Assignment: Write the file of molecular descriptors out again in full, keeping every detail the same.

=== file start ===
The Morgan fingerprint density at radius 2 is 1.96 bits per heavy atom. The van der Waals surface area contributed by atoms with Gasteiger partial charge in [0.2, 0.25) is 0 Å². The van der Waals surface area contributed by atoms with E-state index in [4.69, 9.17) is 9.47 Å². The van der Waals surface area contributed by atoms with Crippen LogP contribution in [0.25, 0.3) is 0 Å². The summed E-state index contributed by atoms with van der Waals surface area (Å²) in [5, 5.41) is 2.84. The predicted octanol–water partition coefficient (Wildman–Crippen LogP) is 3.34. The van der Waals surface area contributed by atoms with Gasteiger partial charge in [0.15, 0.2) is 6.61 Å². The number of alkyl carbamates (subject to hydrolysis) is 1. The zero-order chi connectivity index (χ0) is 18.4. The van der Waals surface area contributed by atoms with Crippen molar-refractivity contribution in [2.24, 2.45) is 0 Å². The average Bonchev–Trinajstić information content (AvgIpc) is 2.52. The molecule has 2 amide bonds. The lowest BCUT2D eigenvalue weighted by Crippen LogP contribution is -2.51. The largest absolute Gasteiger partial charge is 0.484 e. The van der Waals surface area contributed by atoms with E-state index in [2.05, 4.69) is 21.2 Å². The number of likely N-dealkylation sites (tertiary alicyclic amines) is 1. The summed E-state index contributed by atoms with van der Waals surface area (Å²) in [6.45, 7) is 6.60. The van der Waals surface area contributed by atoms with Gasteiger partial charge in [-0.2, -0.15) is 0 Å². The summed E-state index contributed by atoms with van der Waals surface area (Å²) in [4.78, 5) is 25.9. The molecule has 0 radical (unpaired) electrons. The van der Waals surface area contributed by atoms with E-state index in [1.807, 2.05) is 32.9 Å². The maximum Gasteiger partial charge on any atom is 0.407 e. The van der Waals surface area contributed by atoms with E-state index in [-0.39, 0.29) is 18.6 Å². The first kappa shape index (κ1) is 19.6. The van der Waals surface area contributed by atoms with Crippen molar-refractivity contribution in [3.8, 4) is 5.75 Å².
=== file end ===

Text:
The Morgan fingerprint density at radius 2 is 1.96 bits per heavy atom. The van der Waals surface area contributed by atoms with Gasteiger partial charge in [0.2, 0.25) is 0 Å². The van der Waals surface area contributed by atoms with E-state index in [4.69, 9.17) is 9.47 Å². The van der Waals surface area contributed by atoms with Crippen LogP contribution in [0.25, 0.3) is 0 Å². The summed E-state index contributed by atoms with van der Waals surface area (Å²) in [5, 5.41) is 2.84. The predicted octanol–water partition coefficient (Wildman–Crippen LogP) is 3.34. The van der Waals surface area contributed by atoms with Gasteiger partial charge in [0.15, 0.2) is 6.61 Å². The number of alkyl carbamates (subject to hydrolysis) is 1. The zero-order chi connectivity index (χ0) is 18.4. The van der Waals surface area contributed by atoms with Crippen molar-refractivity contribution in [2.24, 2.45) is 0 Å². The average Bonchev–Trinajstić information content (AvgIpc) is 2.52. The molecule has 2 amide bonds. The lowest BCUT2D eigenvalue weighted by Crippen LogP contribution is -2.51. The largest absolute Gasteiger partial charge is 0.484 e. The van der Waals surface area contributed by atoms with E-state index in [2.05, 4.69) is 21.2 Å². The number of likely N-dealkylation sites (tertiary alicyclic amines) is 1. The summed E-state index contributed by atoms with van der Waals surface area (Å²) in [6.45, 7) is 6.60. The van der Waals surface area contributed by atoms with Gasteiger partial charge in [-0.2, -0.15) is 0 Å². The summed E-state index contributed by atoms with van der Waals surface area (Å²) in [4.78, 5) is 25.9. The molecule has 0 radical (unpaired) electrons. The van der Waals surface area contributed by atoms with E-state index in [1.807, 2.05) is 32.9 Å². The maximum Gasteiger partial charge on any atom is 0.407 e. The van der Waals surface area contributed by atoms with E-state index in [-0.39, 0.29) is 18.6 Å². The first kappa shape index (κ1) is 19.6. The van der Waals surface area contributed by atoms with Crippen molar-refractivity contribution in [3.8, 4) is 5.75 Å².